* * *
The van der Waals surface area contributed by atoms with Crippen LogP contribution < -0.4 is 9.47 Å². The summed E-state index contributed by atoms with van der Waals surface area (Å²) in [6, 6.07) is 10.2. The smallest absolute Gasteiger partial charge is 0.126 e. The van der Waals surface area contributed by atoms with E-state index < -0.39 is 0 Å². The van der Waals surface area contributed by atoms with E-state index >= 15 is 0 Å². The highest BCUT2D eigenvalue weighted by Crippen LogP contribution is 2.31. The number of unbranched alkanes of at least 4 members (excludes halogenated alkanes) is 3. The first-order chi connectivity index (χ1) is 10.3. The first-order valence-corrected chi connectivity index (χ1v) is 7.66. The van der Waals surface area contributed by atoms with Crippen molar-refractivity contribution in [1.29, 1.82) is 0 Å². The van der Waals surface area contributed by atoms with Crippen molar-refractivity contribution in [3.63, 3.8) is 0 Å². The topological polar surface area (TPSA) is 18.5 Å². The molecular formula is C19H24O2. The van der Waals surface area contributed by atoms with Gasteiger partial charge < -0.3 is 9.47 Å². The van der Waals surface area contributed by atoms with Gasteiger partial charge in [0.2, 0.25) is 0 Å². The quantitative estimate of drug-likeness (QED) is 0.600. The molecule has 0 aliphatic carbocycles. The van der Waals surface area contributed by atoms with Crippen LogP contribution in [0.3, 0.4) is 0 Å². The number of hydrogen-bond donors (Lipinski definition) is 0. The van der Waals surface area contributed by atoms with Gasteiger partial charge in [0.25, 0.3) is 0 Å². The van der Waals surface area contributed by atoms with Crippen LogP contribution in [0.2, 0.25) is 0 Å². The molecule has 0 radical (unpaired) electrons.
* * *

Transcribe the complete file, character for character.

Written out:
The van der Waals surface area contributed by atoms with Crippen LogP contribution < -0.4 is 9.47 Å². The summed E-state index contributed by atoms with van der Waals surface area (Å²) in [6, 6.07) is 10.2. The smallest absolute Gasteiger partial charge is 0.126 e. The van der Waals surface area contributed by atoms with E-state index < -0.39 is 0 Å². The van der Waals surface area contributed by atoms with E-state index >= 15 is 0 Å². The highest BCUT2D eigenvalue weighted by Crippen LogP contribution is 2.31. The number of unbranched alkanes of at least 4 members (excludes halogenated alkanes) is 3. The first-order chi connectivity index (χ1) is 10.3. The first-order valence-corrected chi connectivity index (χ1v) is 7.66. The van der Waals surface area contributed by atoms with Crippen molar-refractivity contribution in [1.29, 1.82) is 0 Å². The van der Waals surface area contributed by atoms with Crippen molar-refractivity contribution in [3.63, 3.8) is 0 Å². The topological polar surface area (TPSA) is 18.5 Å². The molecular formula is C19H24O2. The van der Waals surface area contributed by atoms with Gasteiger partial charge < -0.3 is 9.47 Å². The van der Waals surface area contributed by atoms with Gasteiger partial charge in [0.2, 0.25) is 0 Å². The quantitative estimate of drug-likeness (QED) is 0.600. The molecule has 0 aliphatic carbocycles. The van der Waals surface area contributed by atoms with Crippen LogP contribution in [0.3, 0.4) is 0 Å². The number of hydrogen-bond donors (Lipinski definition) is 0. The van der Waals surface area contributed by atoms with Gasteiger partial charge in [0.25, 0.3) is 0 Å². The van der Waals surface area contributed by atoms with Crippen LogP contribution in [0.2, 0.25) is 0 Å². The molecule has 0 radical (unpaired) electrons.